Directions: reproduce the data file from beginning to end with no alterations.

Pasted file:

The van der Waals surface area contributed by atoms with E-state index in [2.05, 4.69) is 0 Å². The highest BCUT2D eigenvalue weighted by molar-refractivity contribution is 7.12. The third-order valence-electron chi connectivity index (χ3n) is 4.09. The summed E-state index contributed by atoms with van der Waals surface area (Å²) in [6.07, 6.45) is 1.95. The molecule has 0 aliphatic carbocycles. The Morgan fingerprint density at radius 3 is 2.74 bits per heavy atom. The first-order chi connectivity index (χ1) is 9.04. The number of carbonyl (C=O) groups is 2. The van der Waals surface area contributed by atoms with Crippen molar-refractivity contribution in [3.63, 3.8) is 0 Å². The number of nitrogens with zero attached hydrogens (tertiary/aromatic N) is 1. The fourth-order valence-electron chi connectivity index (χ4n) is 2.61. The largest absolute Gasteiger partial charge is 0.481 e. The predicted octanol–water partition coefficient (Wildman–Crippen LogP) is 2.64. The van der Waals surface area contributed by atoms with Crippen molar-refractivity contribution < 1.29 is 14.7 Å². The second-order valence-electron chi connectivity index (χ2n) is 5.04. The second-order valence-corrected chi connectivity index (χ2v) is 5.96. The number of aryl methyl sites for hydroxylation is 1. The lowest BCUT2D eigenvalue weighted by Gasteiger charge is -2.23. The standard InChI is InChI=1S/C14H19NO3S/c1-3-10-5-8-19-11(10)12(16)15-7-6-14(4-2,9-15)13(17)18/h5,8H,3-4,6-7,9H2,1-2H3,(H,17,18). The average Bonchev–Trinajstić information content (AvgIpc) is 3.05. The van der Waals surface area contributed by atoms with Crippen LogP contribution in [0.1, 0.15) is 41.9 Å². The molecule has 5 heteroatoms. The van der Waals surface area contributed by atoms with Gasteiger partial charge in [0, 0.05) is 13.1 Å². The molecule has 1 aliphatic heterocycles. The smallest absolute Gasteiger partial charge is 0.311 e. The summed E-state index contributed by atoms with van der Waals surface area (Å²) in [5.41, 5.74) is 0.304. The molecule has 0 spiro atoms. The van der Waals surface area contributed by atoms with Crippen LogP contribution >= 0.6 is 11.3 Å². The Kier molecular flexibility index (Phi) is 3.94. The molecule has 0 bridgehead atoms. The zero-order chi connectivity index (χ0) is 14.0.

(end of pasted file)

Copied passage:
The van der Waals surface area contributed by atoms with E-state index in [2.05, 4.69) is 0 Å². The highest BCUT2D eigenvalue weighted by molar-refractivity contribution is 7.12. The third-order valence-electron chi connectivity index (χ3n) is 4.09. The summed E-state index contributed by atoms with van der Waals surface area (Å²) in [6.07, 6.45) is 1.95. The molecule has 0 aliphatic carbocycles. The Morgan fingerprint density at radius 3 is 2.74 bits per heavy atom. The first-order chi connectivity index (χ1) is 9.04. The number of carbonyl (C=O) groups is 2. The van der Waals surface area contributed by atoms with Crippen molar-refractivity contribution in [3.63, 3.8) is 0 Å². The number of nitrogens with zero attached hydrogens (tertiary/aromatic N) is 1. The fourth-order valence-electron chi connectivity index (χ4n) is 2.61. The largest absolute Gasteiger partial charge is 0.481 e. The predicted octanol–water partition coefficient (Wildman–Crippen LogP) is 2.64. The van der Waals surface area contributed by atoms with Crippen molar-refractivity contribution < 1.29 is 14.7 Å². The second-order valence-electron chi connectivity index (χ2n) is 5.04. The second-order valence-corrected chi connectivity index (χ2v) is 5.96. The number of aryl methyl sites for hydroxylation is 1. The lowest BCUT2D eigenvalue weighted by Gasteiger charge is -2.23. The standard InChI is InChI=1S/C14H19NO3S/c1-3-10-5-8-19-11(10)12(16)15-7-6-14(4-2,9-15)13(17)18/h5,8H,3-4,6-7,9H2,1-2H3,(H,17,18). The average Bonchev–Trinajstić information content (AvgIpc) is 3.05. The van der Waals surface area contributed by atoms with Crippen LogP contribution in [0.1, 0.15) is 41.9 Å². The molecule has 5 heteroatoms. The van der Waals surface area contributed by atoms with Gasteiger partial charge in [0, 0.05) is 13.1 Å². The molecule has 1 aliphatic heterocycles. The smallest absolute Gasteiger partial charge is 0.311 e. The summed E-state index contributed by atoms with van der Waals surface area (Å²) in [5.41, 5.74) is 0.304. The molecule has 0 spiro atoms. The van der Waals surface area contributed by atoms with Crippen LogP contribution >= 0.6 is 11.3 Å². The Kier molecular flexibility index (Phi) is 3.94. The molecule has 0 bridgehead atoms. The zero-order chi connectivity index (χ0) is 14.0.